Introduction Becoming an iTeacher
Accountability Going Mobile Looking Ahead

Welcome to Week 1 of Me, Myself, and iOS!

Think back to experiences you have had with learning how to use and integrate personal computers and associated software (both productivity and educational). No doubt you have experienced many frustrating moments, sat through courses, and teacher workshops; oh, those dreaded teacher workshops on Excel, smart boards, and those "all day" or "all week" marathons to learn how to use and integrate complex education software packages for which your district or school paid hundreds of thousands of dollars.

Over the past 20-25 years, billions of dollars has been spent training millions of teachers how to use and integrate computer technology often with limited success; sometimes, perhaps many times, your frustration level exceeded your learning level or limited your potential to learn.

See if you can relate to this video.


First IT Professional Service Call.

Steve Jobs had a vision dating back to the 1980s that those at Apple Computers would create a device that would change the world in incredible ways while at the same time be intuitive and extremely user friendly. His vision resulted in the touch screen smartphone revolution led by his iPhone (introduced 2007) and the touch screen tablet revolution started by his iPad (introduced 2010).

His vision also led to the app revolution that we know today. In a very short period of time, his vision has transformed all aspect of our daily lives, from medicine to entertainment, and especially education. Close to a billion (yep, a billion) users worldwide from toddlers to great grandparents have learned how to use touch screen devices (smartphones and tablets) with absolutely no training! Okay, maybe a little informal help from friends or family, and other members of the iGeneration.

Oh, How Times Have Changed!

Compare this video, A Magazine Is an iPad That Does Not Work to the First IT Professional Service Call video above.

What a powerful statement “For my 1 year old daughter, a magazine is an iPad that does not work. It will remain so for her entire life. Steve Jobs has coded part of her OS."

Do you think the younger members of the iGeneration (many of your current students and soon all of them) are going to “really” learn from traditional textbooks and supplemental materials? Digital books and digital supplemental materials are the future of written or text based education. iTeachers don’t teach using traditional textbooks unless they are forced to by their school. Digital books and iBooks (Apple's digital books) are just one of many ways to reach the iGeneration. Think about this video and the profound implications as you interact with the iBook app that you are going to download this week. In Week 3, you will explore interactive K-12 textbooks where you will discover the power and potential of digital books.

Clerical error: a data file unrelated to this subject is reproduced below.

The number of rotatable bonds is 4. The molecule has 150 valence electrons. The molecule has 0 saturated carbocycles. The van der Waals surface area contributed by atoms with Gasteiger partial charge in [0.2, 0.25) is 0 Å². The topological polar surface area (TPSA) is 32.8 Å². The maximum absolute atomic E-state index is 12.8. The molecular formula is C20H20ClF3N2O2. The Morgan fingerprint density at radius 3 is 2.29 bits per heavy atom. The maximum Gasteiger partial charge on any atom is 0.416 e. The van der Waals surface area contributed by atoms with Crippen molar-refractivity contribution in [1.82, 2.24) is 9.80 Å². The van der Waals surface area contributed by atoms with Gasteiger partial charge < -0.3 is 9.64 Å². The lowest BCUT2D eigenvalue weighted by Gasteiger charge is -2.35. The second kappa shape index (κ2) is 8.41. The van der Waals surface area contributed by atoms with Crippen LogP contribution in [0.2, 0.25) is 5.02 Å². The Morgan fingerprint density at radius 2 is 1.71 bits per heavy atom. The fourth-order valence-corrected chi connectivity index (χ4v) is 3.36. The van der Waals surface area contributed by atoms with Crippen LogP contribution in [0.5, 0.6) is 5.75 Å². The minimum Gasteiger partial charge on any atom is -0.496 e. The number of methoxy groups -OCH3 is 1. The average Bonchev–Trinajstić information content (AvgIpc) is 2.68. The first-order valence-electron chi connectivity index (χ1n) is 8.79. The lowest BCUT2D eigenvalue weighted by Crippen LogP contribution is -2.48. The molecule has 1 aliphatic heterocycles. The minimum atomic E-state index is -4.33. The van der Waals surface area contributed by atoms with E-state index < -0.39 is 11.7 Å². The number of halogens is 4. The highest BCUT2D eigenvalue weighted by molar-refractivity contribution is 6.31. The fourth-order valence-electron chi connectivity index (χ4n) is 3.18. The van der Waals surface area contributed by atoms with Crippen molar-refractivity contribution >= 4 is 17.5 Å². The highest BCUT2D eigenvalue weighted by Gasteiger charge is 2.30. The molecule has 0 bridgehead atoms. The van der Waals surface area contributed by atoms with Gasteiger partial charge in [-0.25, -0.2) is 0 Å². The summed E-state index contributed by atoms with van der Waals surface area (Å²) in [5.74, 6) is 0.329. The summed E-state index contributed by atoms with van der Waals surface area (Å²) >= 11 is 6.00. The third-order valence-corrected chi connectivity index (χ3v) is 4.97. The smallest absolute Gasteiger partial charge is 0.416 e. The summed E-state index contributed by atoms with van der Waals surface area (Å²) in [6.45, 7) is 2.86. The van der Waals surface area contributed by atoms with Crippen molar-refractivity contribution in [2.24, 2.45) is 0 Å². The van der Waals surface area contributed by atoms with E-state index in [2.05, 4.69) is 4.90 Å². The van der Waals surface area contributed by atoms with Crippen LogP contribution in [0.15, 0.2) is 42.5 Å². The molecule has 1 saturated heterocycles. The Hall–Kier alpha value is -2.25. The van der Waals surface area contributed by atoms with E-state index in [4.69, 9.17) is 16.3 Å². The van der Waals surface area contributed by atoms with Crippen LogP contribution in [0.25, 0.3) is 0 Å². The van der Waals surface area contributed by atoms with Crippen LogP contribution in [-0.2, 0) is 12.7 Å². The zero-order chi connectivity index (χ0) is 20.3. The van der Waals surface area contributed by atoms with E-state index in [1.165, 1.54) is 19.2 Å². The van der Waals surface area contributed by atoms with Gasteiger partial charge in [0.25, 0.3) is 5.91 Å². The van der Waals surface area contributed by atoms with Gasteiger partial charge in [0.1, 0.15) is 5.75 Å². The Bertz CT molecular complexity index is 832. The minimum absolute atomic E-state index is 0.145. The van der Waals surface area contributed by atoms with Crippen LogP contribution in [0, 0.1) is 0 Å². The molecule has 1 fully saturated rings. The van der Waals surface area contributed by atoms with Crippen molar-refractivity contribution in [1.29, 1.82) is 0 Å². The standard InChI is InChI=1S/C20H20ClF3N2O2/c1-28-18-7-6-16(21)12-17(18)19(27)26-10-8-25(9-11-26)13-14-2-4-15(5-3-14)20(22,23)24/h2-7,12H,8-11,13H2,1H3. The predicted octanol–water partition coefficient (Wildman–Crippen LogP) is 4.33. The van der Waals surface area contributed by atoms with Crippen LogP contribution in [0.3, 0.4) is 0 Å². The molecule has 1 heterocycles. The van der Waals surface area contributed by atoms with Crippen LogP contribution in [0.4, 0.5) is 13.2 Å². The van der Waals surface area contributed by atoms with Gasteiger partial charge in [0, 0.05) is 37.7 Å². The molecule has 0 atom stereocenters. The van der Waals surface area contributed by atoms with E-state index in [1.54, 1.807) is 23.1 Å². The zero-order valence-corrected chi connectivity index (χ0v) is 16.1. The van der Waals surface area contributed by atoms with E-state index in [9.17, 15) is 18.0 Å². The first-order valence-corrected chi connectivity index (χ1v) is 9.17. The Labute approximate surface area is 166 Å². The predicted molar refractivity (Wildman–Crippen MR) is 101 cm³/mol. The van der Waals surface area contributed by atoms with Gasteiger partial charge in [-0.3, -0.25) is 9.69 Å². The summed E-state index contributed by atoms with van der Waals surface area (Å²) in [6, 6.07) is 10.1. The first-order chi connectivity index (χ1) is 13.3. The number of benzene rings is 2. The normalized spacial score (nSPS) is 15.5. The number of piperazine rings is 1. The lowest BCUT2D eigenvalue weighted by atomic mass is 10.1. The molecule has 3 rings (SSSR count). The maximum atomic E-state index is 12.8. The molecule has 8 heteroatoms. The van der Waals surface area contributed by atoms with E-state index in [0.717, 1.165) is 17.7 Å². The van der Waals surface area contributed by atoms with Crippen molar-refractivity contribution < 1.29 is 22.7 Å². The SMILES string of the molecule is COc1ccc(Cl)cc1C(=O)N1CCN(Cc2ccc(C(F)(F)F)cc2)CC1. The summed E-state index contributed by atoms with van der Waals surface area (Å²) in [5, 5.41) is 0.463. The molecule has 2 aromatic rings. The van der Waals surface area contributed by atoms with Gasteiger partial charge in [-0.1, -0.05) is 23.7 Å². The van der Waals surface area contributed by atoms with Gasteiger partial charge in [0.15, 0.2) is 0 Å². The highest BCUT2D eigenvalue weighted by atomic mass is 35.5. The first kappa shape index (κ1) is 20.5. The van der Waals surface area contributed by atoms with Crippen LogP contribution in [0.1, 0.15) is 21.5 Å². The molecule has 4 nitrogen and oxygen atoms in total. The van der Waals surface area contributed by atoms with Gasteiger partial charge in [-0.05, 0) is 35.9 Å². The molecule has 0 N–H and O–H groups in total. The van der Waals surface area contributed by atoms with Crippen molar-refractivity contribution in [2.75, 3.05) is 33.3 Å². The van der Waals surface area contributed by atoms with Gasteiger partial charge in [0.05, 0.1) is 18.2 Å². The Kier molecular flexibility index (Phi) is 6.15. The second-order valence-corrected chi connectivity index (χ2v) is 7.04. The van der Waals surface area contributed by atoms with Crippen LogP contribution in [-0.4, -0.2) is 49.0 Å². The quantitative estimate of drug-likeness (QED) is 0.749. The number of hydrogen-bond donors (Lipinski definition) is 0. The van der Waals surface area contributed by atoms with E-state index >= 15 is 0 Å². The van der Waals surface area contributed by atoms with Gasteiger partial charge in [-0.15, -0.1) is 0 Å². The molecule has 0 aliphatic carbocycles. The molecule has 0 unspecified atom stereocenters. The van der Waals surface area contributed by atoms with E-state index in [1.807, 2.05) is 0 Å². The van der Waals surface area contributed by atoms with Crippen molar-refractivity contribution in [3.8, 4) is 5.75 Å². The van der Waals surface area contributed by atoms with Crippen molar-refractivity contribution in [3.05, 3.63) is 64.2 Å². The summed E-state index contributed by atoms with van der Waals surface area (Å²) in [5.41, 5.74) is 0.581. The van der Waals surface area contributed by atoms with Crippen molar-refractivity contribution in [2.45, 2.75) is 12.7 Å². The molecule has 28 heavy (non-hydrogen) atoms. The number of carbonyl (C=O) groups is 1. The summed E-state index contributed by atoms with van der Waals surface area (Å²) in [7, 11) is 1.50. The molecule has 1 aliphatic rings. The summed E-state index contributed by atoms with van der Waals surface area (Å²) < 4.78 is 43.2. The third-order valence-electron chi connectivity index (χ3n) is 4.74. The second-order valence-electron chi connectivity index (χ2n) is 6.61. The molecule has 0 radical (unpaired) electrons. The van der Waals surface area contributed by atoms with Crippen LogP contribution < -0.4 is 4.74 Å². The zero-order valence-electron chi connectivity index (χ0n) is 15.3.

In this section of the TDC course, we will review many of the basic features of iDevices (many of these you may already know or will acquire very quickly). Much more importantly, we want you to explore 100s of features and simple things that will help you use and integrate these iDevices in and outside of your classroom. So, let's have some fun!

Please meet Justin.

Digital Textbook or iBook, “iPad Users Guide”

Use the iBook app to download the iBook version to your iPad or iPhone. The “how to” details were covered by Justin in this section’s video. Click or tap here to download a free PDF of the "iPad Users Guide", for use on a traditional PC or Mac computer.

Oh, something to ponder. In most courses you have taken over your lifetime, you had to purchase “textbooks” that often set you back well over $100 or even $200 and more. Those days are not quite over, but very close to being over. So you know, all states are now mandating that K-12 schools begin adopting digital textbooks. You just downloaded one of the “textbooks” for this course and it was free. WOW, what a neat iConcept–a free textbook.